News from Patrick Flynn

A burning issue

Among the many agenda items at the next Assembly meeting, including the first of three public hearings on the administration’s 2011 budget plan, is a proposed increase in Anchorage’s tobacco taxes.  If you’ll pardon the pun, all the heat and light focused on the upcoming election has diverted attention away from this idea but I’ve actually spent some time cogitating on the matter.

From a public policy perspective there are two primary considerations related to raising tobacco taxes:

  • Because tobacco taxes fall under the tax cap increased revenue from that commodity can offset, or at least mitigate increases to, property taxes.
  • Increased prices reduce consumption and therefore improve public health.

Regular readers are aware of the many discussions I’ve had about diversifying Anchorage’s tax base, so from that perspective increased tobacco taxes are somewhat attractive.  The proposal before us, however, estimates raising between $5.2 and $6.2 million, which doesn’t provide much in the way of diversification.  If we were having a broader discussion of restructuring revenues (and no, the administration’s fee & fine increase legislation doesn’t rise to that level, either) then I’d be favorably inclined to include tobacco taxes as part of the equation.  As a standalone, however, I’m not sure it’s a good option.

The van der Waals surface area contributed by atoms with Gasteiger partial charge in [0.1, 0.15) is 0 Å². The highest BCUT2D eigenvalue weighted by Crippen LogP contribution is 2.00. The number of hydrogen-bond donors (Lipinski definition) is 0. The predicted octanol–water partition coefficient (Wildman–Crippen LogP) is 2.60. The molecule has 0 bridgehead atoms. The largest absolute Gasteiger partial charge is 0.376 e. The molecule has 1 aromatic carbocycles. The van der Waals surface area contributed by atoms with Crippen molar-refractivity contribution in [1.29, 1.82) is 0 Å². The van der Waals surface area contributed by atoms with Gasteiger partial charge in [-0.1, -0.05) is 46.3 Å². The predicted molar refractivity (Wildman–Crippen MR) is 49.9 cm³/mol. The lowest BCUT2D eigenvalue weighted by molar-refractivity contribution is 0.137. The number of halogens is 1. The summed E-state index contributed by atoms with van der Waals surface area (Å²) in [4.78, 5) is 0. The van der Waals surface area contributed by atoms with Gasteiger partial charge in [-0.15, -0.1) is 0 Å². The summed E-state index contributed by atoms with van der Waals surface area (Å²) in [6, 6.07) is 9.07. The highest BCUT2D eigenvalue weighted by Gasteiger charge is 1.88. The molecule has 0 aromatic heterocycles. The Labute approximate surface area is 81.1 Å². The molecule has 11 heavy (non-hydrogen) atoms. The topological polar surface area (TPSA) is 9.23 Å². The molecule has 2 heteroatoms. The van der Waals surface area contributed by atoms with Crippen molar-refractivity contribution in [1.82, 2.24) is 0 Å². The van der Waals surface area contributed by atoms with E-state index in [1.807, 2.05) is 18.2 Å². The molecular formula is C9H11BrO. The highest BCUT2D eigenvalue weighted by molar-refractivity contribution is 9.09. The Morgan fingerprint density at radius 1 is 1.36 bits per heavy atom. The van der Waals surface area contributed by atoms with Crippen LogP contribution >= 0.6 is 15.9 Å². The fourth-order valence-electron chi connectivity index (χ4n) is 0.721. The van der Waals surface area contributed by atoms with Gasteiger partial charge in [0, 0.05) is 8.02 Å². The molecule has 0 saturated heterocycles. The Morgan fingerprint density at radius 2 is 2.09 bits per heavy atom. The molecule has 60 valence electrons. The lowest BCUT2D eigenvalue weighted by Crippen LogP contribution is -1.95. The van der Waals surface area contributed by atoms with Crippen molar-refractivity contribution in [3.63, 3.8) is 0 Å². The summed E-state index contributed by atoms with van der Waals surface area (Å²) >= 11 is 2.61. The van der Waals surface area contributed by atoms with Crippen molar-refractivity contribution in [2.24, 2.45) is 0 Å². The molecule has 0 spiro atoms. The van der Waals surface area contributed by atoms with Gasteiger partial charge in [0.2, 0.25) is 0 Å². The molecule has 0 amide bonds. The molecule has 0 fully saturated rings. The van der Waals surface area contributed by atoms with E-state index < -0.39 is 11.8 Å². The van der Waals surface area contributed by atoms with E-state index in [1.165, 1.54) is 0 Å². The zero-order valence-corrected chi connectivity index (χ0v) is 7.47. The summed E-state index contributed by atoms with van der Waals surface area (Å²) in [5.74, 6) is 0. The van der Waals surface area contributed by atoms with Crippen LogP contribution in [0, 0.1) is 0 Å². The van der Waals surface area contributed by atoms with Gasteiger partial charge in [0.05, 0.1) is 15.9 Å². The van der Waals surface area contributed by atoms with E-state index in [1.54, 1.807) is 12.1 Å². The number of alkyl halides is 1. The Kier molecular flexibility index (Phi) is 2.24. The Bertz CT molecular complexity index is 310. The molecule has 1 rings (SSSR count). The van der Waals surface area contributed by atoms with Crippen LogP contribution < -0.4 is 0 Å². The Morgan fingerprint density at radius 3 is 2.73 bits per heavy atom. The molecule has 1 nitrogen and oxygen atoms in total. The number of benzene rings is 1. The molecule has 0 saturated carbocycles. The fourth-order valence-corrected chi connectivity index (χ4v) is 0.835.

Editor’s note: just to be clear, I don’t smoke and I don’t like smoking.  I was thrilled when smoking was banned from public places and cringe when I visit cities where that’s not the case.  Adults have the right to smoke if they want, just as they have many other rights, but I don’t like to be around when they exercise that right.